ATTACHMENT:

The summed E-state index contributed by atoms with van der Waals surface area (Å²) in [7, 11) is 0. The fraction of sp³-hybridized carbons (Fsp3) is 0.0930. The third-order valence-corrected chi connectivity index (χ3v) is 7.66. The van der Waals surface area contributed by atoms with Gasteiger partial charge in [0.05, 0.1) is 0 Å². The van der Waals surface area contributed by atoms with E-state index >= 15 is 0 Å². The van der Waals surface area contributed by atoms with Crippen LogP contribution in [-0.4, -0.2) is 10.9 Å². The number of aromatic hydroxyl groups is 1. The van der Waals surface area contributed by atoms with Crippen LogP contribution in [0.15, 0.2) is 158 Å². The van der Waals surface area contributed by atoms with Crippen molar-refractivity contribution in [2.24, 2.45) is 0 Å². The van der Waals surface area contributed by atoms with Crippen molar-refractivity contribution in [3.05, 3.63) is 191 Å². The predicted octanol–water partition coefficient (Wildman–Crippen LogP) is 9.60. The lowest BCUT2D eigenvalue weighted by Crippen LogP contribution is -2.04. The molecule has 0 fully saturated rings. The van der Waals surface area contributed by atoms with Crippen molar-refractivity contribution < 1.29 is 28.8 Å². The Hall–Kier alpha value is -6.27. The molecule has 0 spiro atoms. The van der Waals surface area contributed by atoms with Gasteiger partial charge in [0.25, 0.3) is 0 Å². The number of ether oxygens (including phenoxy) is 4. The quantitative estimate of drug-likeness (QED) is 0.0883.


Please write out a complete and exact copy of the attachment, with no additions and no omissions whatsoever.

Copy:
The summed E-state index contributed by atoms with van der Waals surface area (Å²) in [7, 11) is 0. The fraction of sp³-hybridized carbons (Fsp3) is 0.0930. The third-order valence-corrected chi connectivity index (χ3v) is 7.66. The van der Waals surface area contributed by atoms with Gasteiger partial charge in [0.05, 0.1) is 0 Å². The van der Waals surface area contributed by atoms with E-state index >= 15 is 0 Å². The van der Waals surface area contributed by atoms with Crippen LogP contribution in [-0.4, -0.2) is 10.9 Å². The number of aromatic hydroxyl groups is 1. The van der Waals surface area contributed by atoms with Crippen LogP contribution in [0.15, 0.2) is 158 Å². The van der Waals surface area contributed by atoms with Crippen molar-refractivity contribution in [2.24, 2.45) is 0 Å². The van der Waals surface area contributed by atoms with Crippen molar-refractivity contribution in [3.05, 3.63) is 191 Å². The predicted octanol–water partition coefficient (Wildman–Crippen LogP) is 9.60. The lowest BCUT2D eigenvalue weighted by Crippen LogP contribution is -2.04. The molecule has 0 fully saturated rings. The van der Waals surface area contributed by atoms with Crippen molar-refractivity contribution < 1.29 is 28.8 Å². The Hall–Kier alpha value is -6.27. The molecule has 0 spiro atoms. The van der Waals surface area contributed by atoms with Gasteiger partial charge in [0.25, 0.3) is 0 Å². The number of ether oxygens (including phenoxy) is 4. The quantitative estimate of drug-likeness (QED) is 0.0883.